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Vol. 46, n.4, December 2005
pp. 261-288

A theory for wave propagation in porous rocks saturated by two-phase fluids under variable pressure conditions

C.L. Ravazzoli and J.E. Santos

Received May 31, 2004; accepted February 4, 2005

Abstract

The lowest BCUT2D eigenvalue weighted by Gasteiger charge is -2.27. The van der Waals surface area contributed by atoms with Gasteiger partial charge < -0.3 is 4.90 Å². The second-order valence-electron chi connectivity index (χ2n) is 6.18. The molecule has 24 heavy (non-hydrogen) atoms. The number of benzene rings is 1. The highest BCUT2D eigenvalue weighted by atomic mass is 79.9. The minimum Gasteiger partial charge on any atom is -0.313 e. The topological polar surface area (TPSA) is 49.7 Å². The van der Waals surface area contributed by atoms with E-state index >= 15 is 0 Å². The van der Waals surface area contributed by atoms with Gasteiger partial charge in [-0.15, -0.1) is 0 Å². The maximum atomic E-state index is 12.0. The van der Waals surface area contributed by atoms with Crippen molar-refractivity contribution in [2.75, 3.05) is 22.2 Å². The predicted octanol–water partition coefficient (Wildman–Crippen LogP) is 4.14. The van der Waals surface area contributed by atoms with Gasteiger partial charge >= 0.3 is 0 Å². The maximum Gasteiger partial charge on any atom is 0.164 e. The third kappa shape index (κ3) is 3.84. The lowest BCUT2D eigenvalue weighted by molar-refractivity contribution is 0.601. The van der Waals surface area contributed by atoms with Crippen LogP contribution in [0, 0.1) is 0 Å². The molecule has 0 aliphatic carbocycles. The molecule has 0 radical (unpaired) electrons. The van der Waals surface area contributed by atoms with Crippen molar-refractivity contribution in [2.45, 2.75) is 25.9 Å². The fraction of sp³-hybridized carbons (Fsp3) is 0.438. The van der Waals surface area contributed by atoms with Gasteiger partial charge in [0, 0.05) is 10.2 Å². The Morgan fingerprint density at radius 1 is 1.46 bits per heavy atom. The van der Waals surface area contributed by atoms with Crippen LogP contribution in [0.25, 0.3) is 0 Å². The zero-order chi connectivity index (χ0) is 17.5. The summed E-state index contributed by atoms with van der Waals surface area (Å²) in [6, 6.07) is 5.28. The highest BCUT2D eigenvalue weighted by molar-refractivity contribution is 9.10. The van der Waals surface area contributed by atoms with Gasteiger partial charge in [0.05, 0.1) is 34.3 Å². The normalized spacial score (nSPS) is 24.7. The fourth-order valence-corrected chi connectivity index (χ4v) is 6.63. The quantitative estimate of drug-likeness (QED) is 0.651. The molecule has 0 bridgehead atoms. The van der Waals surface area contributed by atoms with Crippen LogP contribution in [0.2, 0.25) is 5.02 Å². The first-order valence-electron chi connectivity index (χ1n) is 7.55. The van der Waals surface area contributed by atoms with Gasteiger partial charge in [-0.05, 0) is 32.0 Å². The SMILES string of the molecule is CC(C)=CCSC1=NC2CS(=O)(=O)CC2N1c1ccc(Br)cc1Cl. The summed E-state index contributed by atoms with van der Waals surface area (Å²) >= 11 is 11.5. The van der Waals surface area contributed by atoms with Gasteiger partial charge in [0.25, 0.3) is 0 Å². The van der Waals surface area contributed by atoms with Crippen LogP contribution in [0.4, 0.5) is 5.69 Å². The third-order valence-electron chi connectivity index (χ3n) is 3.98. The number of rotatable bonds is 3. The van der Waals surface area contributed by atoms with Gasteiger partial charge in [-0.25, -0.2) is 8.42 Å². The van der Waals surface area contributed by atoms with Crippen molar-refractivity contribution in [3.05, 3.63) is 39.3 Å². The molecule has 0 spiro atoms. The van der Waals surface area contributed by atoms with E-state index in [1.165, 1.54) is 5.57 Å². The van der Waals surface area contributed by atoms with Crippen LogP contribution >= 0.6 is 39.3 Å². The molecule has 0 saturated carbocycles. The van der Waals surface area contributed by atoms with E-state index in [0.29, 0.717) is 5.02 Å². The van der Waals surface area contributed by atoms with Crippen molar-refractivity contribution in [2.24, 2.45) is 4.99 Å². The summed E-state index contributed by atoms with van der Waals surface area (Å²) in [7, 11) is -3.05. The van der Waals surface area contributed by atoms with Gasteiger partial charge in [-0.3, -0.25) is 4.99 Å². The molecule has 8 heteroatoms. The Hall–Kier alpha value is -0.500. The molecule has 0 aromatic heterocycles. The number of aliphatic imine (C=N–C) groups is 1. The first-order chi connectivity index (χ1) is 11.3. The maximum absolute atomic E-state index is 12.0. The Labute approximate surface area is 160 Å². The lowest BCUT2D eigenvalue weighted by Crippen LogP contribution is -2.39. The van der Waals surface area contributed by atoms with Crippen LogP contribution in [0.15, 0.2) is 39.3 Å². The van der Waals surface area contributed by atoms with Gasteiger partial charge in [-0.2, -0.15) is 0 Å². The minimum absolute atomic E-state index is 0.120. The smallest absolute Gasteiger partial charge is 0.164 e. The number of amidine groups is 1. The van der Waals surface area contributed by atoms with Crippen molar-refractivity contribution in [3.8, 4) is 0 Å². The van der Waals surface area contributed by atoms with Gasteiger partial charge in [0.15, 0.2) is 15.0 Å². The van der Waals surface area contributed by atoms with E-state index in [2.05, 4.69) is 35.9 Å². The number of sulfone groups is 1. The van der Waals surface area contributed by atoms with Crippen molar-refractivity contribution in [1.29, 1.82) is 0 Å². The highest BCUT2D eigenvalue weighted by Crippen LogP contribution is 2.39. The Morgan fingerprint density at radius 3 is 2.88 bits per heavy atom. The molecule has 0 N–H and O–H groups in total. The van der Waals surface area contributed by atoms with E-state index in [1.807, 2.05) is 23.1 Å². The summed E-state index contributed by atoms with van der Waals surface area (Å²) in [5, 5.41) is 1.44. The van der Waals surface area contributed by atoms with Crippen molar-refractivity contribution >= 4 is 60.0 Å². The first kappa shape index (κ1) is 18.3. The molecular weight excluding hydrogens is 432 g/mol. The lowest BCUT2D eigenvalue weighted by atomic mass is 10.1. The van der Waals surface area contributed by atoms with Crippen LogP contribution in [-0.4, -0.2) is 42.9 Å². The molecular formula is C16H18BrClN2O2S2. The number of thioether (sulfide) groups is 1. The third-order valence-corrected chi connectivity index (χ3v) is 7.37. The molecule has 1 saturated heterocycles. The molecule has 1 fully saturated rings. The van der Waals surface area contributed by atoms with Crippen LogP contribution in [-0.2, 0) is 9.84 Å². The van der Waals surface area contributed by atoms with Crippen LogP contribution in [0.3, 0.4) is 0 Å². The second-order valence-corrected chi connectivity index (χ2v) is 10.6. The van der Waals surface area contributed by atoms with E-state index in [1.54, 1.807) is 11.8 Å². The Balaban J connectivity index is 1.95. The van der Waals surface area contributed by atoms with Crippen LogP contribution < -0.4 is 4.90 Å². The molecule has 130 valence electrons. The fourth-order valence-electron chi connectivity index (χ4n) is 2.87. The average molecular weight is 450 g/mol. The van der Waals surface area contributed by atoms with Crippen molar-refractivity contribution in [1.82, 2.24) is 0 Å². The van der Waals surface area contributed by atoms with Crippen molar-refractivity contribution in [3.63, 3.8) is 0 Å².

In this work we present an extension of Biot s theory to describe wave propagation in elastic and viscoelastic porous solids saturated by two-phase fluids for arbitrarily fixed confining and pore pressure conditions. As the fluids are immiscible, the model takes into account capillary forces. Appropriate bulk and pore volume compressibilities are defined in terms of the coefficients in the stress-strain relations, which lead to a generalization of the classic effective pressure laws for the case of single-phase fluids. Using a Lagrangian formulation, the coupled equations of motion for the solid and the fluid phases are also derived, including dissipative effects due to matrix viscoelasticity and viscous coupling between the solid and fluid phases, which are used to model the levels of wave attenuation and dispersion observed in rocks. Four different body waves can propagate in this type of media, three compressional waves and one shear wave. The sensitivity of the phase velocities and quality factors to variations in saturation and effective pressure in a sample of Boise sandstone saturated by a gas-water mixture is presented and analyzed. Our results suggest that a combined analysis of such measurable quantities can be used as indicators of the saturation and pressure states of a hydrocarbon reservoir.

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